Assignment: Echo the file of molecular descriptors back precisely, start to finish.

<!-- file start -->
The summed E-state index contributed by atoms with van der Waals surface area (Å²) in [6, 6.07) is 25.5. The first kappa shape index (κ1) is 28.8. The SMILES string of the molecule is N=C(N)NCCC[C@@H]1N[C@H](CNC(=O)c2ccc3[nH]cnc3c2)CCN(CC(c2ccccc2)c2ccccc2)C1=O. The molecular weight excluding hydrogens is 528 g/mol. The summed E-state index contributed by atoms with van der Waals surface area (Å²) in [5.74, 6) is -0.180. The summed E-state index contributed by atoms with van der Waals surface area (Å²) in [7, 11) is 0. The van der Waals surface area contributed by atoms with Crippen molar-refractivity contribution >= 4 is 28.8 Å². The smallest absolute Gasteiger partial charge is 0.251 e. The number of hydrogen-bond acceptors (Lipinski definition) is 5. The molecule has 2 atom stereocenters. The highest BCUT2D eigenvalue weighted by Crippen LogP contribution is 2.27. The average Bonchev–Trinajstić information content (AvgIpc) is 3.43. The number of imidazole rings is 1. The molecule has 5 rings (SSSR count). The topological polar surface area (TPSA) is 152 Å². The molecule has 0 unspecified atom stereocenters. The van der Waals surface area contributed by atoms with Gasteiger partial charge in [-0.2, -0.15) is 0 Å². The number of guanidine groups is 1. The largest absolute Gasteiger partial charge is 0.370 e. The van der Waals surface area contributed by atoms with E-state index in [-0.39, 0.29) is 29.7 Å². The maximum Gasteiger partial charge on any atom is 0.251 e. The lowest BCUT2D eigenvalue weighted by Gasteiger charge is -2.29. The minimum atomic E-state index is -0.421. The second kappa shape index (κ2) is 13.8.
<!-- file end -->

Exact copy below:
The summed E-state index contributed by atoms with van der Waals surface area (Å²) in [6, 6.07) is 25.5. The first kappa shape index (κ1) is 28.8. The SMILES string of the molecule is N=C(N)NCCC[C@@H]1N[C@H](CNC(=O)c2ccc3[nH]cnc3c2)CCN(CC(c2ccccc2)c2ccccc2)C1=O. The molecular weight excluding hydrogens is 528 g/mol. The summed E-state index contributed by atoms with van der Waals surface area (Å²) in [5.74, 6) is -0.180. The summed E-state index contributed by atoms with van der Waals surface area (Å²) in [7, 11) is 0. The van der Waals surface area contributed by atoms with Crippen molar-refractivity contribution >= 4 is 28.8 Å². The smallest absolute Gasteiger partial charge is 0.251 e. The number of hydrogen-bond acceptors (Lipinski definition) is 5. The molecule has 2 atom stereocenters. The highest BCUT2D eigenvalue weighted by Crippen LogP contribution is 2.27. The average Bonchev–Trinajstić information content (AvgIpc) is 3.43. The number of imidazole rings is 1. The molecule has 5 rings (SSSR count). The topological polar surface area (TPSA) is 152 Å². The molecule has 0 unspecified atom stereocenters. The van der Waals surface area contributed by atoms with Gasteiger partial charge in [-0.2, -0.15) is 0 Å². The number of guanidine groups is 1. The largest absolute Gasteiger partial charge is 0.370 e. The van der Waals surface area contributed by atoms with E-state index in [-0.39, 0.29) is 29.7 Å². The maximum Gasteiger partial charge on any atom is 0.251 e. The lowest BCUT2D eigenvalue weighted by Gasteiger charge is -2.29. The minimum atomic E-state index is -0.421. The second kappa shape index (κ2) is 13.8.